Worried About an Aging Parent’s Health? Here’s How to Bring It Up
We all want our parents to age well in good physical and mental health. After all, healthy parents are around to watch us graduate and get married, bond with grandkids, and celebrate family holidays for years to come.
So, it’s frustrating when your parent doesn’t seem to care about their own health. You might take it personally, as if they don’t care enough to stick around, or feel angry or apprehensive about needing to provide care someday.
In truth, how we care for our health is a highly personal decision shaped by a lifetime of experiences, not a reflection of our relationships with others. However, that doesn’t mean you can’t bring up your concerns.
How to Broach Difficult Conversations with Aging Parents
There are the keys to a productive conversation about your aging parent’s health:
Avoid patronizing or judging. Older adults don’t want to feel parented by their children. Read up on nonjudgmental communication to inform your approach.
Pick your battles. Not every bad habit is worth bringing up. Focus on the issues that pose the greatest risk to your parent’s health and quality of life.
Suggest, don’t dictate, solutions. It’s fine to offer suggestions, but don’t tell your parents how to live. Ask for their input and let your parents come up with their own answers.
Don’t expect miracles. Instead of asking for perfection, focus on incremental changes that will be easy for your parents to achieve. Over time, those small changes can add up to a big impact.
How to Talk About…
You’ve got the basics down and you’re ready to facilitate a productive discussion about your aging parent’s health. Before your visit, arm yourself with information about practical changes seniors can make for their health.
Inactivity increases a senior’s risk of developing chronic diseases and mobility problems as they age. This can have a huge impact on your parent’s quality of life and ability to live independently.
Going to a gym can be intimidating for seniors. Instead, suggest simple ways your parent can be more active at home, like breaking up long periods of sitting with physical activity or joining a neighborhood walking group. Using technology for working out in the living room is simple and comes in many forms, including YouTube videos, apps, and active video games to do living room workouts.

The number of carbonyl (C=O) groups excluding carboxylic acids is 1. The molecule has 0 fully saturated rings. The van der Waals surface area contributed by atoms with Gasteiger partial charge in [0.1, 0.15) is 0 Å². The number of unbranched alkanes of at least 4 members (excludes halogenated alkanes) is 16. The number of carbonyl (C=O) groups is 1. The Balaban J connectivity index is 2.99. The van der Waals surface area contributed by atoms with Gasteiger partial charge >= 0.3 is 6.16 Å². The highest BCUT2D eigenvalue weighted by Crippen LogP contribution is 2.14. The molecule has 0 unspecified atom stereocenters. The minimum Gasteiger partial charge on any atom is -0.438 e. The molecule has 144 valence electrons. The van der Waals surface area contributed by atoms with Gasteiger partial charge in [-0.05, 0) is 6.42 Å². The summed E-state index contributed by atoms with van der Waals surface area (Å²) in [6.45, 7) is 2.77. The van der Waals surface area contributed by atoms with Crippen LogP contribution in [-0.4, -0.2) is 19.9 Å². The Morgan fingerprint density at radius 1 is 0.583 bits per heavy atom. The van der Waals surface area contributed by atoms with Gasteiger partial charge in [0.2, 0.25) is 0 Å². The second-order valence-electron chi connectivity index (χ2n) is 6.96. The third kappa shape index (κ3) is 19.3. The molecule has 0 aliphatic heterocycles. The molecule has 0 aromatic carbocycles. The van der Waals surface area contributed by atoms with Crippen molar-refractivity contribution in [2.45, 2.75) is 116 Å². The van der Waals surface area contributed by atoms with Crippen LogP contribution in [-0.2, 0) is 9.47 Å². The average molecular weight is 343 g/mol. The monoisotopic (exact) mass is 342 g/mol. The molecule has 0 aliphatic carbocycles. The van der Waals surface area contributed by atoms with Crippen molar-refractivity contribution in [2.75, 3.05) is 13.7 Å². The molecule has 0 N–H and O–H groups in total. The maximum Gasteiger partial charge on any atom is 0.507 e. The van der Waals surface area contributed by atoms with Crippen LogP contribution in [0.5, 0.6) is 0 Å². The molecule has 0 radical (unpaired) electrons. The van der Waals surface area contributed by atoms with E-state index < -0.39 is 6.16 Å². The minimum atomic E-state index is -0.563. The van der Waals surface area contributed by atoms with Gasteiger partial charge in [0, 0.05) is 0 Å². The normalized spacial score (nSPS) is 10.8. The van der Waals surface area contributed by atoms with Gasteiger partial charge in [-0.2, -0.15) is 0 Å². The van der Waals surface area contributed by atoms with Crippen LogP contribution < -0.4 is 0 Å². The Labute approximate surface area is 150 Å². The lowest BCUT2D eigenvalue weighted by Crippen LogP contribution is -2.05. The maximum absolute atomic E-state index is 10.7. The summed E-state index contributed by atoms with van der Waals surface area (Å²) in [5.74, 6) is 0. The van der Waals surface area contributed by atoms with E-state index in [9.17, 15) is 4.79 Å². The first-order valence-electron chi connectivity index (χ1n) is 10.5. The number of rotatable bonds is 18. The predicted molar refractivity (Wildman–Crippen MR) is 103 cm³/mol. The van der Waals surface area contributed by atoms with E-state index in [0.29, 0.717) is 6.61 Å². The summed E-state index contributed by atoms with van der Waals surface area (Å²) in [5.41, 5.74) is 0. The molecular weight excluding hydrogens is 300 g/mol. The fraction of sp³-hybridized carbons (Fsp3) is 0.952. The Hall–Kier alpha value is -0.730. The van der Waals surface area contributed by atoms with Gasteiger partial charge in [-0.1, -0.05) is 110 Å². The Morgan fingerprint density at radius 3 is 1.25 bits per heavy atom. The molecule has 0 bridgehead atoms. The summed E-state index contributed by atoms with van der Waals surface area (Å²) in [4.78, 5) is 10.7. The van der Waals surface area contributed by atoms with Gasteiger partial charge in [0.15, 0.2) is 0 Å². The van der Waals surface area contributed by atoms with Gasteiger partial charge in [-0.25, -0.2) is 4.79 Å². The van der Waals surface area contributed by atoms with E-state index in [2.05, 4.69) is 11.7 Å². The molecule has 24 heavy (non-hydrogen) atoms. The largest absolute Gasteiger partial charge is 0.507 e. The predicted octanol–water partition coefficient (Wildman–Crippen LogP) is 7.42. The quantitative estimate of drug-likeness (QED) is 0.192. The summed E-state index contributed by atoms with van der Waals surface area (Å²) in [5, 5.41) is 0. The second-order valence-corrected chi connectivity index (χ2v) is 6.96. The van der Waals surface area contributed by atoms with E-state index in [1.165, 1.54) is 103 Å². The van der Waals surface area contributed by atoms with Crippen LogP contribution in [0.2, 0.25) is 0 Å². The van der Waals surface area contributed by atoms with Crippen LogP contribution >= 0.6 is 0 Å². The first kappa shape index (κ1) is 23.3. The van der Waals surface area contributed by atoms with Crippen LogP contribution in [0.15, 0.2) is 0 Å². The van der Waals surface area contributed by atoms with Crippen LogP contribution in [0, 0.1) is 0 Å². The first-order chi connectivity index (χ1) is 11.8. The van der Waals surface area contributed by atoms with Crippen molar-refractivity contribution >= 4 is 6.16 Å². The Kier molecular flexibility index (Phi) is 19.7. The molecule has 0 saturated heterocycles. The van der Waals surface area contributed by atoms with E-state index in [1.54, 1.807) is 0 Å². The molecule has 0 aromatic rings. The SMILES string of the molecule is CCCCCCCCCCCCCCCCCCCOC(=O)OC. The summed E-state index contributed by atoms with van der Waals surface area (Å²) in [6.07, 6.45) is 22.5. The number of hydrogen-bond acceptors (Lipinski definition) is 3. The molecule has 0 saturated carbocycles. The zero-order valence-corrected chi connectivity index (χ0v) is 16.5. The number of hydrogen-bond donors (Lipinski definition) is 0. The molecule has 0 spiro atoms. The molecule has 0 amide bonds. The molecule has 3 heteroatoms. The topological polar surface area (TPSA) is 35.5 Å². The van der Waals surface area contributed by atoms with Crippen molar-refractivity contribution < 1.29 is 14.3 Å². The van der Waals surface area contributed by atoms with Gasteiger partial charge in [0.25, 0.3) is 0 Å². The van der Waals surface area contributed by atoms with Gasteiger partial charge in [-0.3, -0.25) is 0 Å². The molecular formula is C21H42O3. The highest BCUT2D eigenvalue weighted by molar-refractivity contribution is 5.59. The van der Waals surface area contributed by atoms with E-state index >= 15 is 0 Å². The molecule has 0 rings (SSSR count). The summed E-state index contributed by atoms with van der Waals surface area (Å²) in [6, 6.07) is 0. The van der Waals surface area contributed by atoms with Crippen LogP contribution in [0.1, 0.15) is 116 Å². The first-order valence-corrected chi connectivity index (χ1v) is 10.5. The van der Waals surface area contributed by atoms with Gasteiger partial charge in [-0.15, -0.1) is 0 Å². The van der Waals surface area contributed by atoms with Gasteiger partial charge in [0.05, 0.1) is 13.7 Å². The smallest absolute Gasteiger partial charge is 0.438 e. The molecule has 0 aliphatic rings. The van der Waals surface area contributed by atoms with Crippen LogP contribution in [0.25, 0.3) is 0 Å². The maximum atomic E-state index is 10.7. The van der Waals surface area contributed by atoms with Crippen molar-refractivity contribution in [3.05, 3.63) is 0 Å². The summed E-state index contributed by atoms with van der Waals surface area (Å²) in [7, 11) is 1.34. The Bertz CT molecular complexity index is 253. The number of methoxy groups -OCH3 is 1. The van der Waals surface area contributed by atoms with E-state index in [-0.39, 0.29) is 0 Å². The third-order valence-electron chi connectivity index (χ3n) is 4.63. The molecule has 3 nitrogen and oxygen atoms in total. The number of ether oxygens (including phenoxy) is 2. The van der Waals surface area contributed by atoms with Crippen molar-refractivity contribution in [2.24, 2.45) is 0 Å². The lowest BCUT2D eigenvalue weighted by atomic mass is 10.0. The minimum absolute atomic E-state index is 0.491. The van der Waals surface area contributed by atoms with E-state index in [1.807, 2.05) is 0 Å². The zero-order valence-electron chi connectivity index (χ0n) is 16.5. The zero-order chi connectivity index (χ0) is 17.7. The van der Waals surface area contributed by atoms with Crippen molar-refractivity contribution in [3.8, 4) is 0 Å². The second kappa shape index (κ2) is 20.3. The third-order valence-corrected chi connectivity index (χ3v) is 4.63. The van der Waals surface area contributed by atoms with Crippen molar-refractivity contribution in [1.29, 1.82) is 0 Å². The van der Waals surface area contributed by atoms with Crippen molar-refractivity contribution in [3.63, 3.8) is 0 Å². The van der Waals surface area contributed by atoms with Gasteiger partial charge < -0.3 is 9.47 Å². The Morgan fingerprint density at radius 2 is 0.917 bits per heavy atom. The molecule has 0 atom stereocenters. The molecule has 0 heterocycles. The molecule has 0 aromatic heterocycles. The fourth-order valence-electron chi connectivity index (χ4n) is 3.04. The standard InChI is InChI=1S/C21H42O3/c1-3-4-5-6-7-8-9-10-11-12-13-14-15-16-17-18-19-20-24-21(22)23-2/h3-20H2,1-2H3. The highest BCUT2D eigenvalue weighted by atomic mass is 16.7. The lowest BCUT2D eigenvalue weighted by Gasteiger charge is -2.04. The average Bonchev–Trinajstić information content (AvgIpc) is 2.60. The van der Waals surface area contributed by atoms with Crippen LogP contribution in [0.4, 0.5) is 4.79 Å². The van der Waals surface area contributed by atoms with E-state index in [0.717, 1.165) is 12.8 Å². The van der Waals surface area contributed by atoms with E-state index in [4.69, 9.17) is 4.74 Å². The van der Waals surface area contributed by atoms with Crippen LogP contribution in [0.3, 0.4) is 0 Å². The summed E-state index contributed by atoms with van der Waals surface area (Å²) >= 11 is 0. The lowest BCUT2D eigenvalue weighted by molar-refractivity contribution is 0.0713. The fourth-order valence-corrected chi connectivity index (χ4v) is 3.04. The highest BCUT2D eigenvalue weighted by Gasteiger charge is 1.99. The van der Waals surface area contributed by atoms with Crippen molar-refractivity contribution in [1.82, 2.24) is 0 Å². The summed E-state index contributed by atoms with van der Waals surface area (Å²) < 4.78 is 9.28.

Seniors who don’t watch what they eat may gain an unhealthy amount of weight or become malnourished. Both extremes pose a risk to a senior’s health but eating well can be challenging when you’re older.
Identify which challenges are stopping your parent from eating well. Has arthritis made cooking uncomfortable, or are they unmotivated to cook for one? These challenges can be overcome with ergonomic kitchen adaptations and meal delivery services that eliminate the need for grocery shopping and prep work. It can be harder to convince a parent who is habituated to an unhealthy diet filled with red meat and processed foods to change their ways, but you can encourage them to add more healthy, whole foods to their diet or offer to cook once a week.
Installing grab bars, entrance ramps, and other aging-in-place modifications can feel like an admission of old age. However, seniors who avoid making home modifications are even more at risk of developing a fall-related disability and ending up in a care facility than seniors who are proactive about home safety.
When talking to a parent about home safety, highlight how making small changes at home will increase their independence, not detract from it. If your parent is especially resistant, research ways to make accessibility modifications blend into a home’s design, like grab bars that double as towel bars or smart devices that let your parents control the lights with voice command.
Finally, don’t take it personally if your parent isn’t willing to change. When parents are stuck in their ways, sometimes it’s better to let go and accept them as they are rather than invite strife into the relationship. However, if your parent’s unhealthy habits are veering into self-neglect, it may be time to think about assisted living.
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